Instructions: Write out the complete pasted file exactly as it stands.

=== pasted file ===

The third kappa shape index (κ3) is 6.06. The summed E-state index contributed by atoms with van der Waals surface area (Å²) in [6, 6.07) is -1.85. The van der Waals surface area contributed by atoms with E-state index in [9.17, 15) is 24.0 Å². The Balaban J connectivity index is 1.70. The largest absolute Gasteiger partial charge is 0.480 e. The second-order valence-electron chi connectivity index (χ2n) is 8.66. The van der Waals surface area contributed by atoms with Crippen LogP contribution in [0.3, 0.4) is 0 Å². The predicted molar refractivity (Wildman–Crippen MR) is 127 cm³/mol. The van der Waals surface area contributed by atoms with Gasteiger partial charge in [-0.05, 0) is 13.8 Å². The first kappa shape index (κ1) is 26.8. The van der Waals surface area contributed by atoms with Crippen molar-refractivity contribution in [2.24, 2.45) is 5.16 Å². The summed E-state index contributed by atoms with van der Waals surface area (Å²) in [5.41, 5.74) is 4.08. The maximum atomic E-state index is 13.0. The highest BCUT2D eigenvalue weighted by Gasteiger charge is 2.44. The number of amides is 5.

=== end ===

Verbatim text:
The third kappa shape index (κ3) is 6.06. The summed E-state index contributed by atoms with van der Waals surface area (Å²) in [6, 6.07) is -1.85. The van der Waals surface area contributed by atoms with E-state index in [9.17, 15) is 24.0 Å². The Balaban J connectivity index is 1.70. The largest absolute Gasteiger partial charge is 0.480 e. The second-order valence-electron chi connectivity index (χ2n) is 8.66. The van der Waals surface area contributed by atoms with Crippen LogP contribution in [0.3, 0.4) is 0 Å². The predicted molar refractivity (Wildman–Crippen MR) is 127 cm³/mol. The van der Waals surface area contributed by atoms with Gasteiger partial charge in [-0.05, 0) is 13.8 Å². The first kappa shape index (κ1) is 26.8. The van der Waals surface area contributed by atoms with Crippen molar-refractivity contribution in [2.24, 2.45) is 5.16 Å². The summed E-state index contributed by atoms with van der Waals surface area (Å²) in [5.41, 5.74) is 4.08. The maximum atomic E-state index is 13.0. The highest BCUT2D eigenvalue weighted by Gasteiger charge is 2.44. The number of amides is 5.